Most input in Figure is done by moving your fingertip around inside a rectangle. This paradigm  works great for controlling the filters on the synths. Left/right controls frequency and up/down controls resonance. This makes sense; both parameters are continuous by nature, and moving your finger around playfully produces a nice two-dimensional interplay between them. However, the rectangles aren’t so hot for sequencing the drums and synths. Drum hits and synth notes fall on discrete rhythmic intervals and (in the case of the synths) pitches. It’s actually quite difficult to hit a specific beat or pitch with the rectangles, because there’s no indication as to which screen regions map to what beats or notes.

I can understand Propellerhead not wanting to overwhelm novice users, and the rectangles really do look cool. But they needlessly limit the app’s usefulness as a music-making tool. An “ice cube tray” model with rhythmic and pitch slots being unambiguously empty or full would be a huge help. The rectangles could be divided into discrete zones like comic book panels to retain the sleekly unified look.

The first version of Figure inexplicably had no way of saving or exporting your tune. Propellerhead rectified this glaring omission in the latest update, and they did a nice job. The default name for a new song isn’t “My Song” or something equally boring, it’s a randomly generated bit of Swedish-looking gibberish. This lets you know immediately that the name is something for you to replace. Alternatively, you can just keep the silly names; they’re better than “My Song,” “My Song 2,” “My Song 3” etc.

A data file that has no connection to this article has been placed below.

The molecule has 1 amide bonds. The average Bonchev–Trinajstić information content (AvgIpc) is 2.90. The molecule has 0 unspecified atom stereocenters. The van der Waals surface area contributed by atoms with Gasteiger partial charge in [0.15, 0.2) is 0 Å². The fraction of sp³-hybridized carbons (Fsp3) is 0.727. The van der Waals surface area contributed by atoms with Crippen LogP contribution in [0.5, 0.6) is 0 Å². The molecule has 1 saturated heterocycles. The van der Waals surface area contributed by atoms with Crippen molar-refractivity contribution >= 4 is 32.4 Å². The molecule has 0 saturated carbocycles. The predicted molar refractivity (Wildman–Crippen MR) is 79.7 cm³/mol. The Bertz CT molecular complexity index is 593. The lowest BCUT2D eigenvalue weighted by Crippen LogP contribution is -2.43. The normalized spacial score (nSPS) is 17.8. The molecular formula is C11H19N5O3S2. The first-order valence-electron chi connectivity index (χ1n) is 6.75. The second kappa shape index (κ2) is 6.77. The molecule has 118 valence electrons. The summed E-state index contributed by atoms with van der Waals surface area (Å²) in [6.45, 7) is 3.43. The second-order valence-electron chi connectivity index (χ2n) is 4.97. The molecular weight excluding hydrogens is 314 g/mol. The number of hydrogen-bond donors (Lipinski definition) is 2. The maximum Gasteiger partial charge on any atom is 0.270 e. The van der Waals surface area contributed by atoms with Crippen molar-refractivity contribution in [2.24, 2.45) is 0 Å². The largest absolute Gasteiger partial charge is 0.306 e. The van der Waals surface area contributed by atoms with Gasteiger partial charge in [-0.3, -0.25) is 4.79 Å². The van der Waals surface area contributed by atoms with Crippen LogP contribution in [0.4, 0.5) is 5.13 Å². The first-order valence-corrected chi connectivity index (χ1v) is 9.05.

The mixer screen shows both the best and worst of Figure’s design. The relative volumes of the drums and two synths are shown by the height of three colored bars. Nothing could be more intuitive. However, the compressor (labeled Pump, unhelpfully) is a radial control showing a number from 1 to 100. I guess the number refers to the compression ratio, or output gain, or wet/dry mix, or some combination of the three? How is a non-expert supposed to know what it means? A graphic showing an audio waveform being squashed and boosted would be better.

Propellerhead’s goal with Figure is different from mine. I want to help you directly sequence your own rhythmic and melodic patterns. They want to get you past sequencing quickly and into the filters and effects, where most of the expression in techno music takes place. I want to make a tool, and they’re making a toy. But it is a really nice toy, and at one whole dollar, you can’t argue with the price tag.